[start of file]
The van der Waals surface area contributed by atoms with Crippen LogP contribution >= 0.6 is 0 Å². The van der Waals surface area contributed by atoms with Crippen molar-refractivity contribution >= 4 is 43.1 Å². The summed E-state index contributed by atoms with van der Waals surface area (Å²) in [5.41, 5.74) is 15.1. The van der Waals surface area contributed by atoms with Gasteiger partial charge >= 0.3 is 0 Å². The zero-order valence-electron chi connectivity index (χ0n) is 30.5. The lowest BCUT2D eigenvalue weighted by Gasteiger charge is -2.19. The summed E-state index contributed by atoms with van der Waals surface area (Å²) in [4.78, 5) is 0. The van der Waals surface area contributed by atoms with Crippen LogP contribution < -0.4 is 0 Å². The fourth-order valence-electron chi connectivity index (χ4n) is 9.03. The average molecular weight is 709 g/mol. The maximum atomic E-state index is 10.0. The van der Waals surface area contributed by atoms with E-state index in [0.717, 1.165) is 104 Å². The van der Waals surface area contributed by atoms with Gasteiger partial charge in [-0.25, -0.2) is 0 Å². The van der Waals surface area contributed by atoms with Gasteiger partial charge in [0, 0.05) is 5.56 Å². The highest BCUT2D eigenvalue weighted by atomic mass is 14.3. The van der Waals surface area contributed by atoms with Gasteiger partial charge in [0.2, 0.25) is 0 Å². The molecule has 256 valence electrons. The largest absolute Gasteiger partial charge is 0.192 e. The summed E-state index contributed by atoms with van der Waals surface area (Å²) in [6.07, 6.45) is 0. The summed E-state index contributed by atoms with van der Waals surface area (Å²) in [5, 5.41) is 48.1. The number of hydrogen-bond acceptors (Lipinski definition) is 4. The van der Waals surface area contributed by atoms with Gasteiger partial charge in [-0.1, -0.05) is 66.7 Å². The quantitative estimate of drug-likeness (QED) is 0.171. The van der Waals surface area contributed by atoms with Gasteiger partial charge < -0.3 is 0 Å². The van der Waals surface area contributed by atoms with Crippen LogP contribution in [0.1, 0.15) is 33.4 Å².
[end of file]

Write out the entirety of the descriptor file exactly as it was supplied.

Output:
The van der Waals surface area contributed by atoms with Crippen LogP contribution >= 0.6 is 0 Å². The van der Waals surface area contributed by atoms with Crippen molar-refractivity contribution >= 4 is 43.1 Å². The summed E-state index contributed by atoms with van der Waals surface area (Å²) in [5.41, 5.74) is 15.1. The van der Waals surface area contributed by atoms with Gasteiger partial charge >= 0.3 is 0 Å². The zero-order valence-electron chi connectivity index (χ0n) is 30.5. The lowest BCUT2D eigenvalue weighted by Gasteiger charge is -2.19. The summed E-state index contributed by atoms with van der Waals surface area (Å²) in [4.78, 5) is 0. The van der Waals surface area contributed by atoms with Crippen LogP contribution < -0.4 is 0 Å². The fourth-order valence-electron chi connectivity index (χ4n) is 9.03. The average molecular weight is 709 g/mol. The maximum atomic E-state index is 10.0. The van der Waals surface area contributed by atoms with E-state index in [0.717, 1.165) is 104 Å². The van der Waals surface area contributed by atoms with Gasteiger partial charge in [-0.25, -0.2) is 0 Å². The van der Waals surface area contributed by atoms with Gasteiger partial charge in [0, 0.05) is 5.56 Å². The highest BCUT2D eigenvalue weighted by atomic mass is 14.3. The van der Waals surface area contributed by atoms with Gasteiger partial charge in [0.2, 0.25) is 0 Å². The molecule has 256 valence electrons. The largest absolute Gasteiger partial charge is 0.192 e. The summed E-state index contributed by atoms with van der Waals surface area (Å²) in [6.07, 6.45) is 0. The summed E-state index contributed by atoms with van der Waals surface area (Å²) in [5, 5.41) is 48.1. The number of hydrogen-bond acceptors (Lipinski definition) is 4. The van der Waals surface area contributed by atoms with Gasteiger partial charge in [-0.1, -0.05) is 66.7 Å². The quantitative estimate of drug-likeness (QED) is 0.171. The van der Waals surface area contributed by atoms with Gasteiger partial charge < -0.3 is 0 Å². The van der Waals surface area contributed by atoms with Crippen LogP contribution in [0.1, 0.15) is 33.4 Å².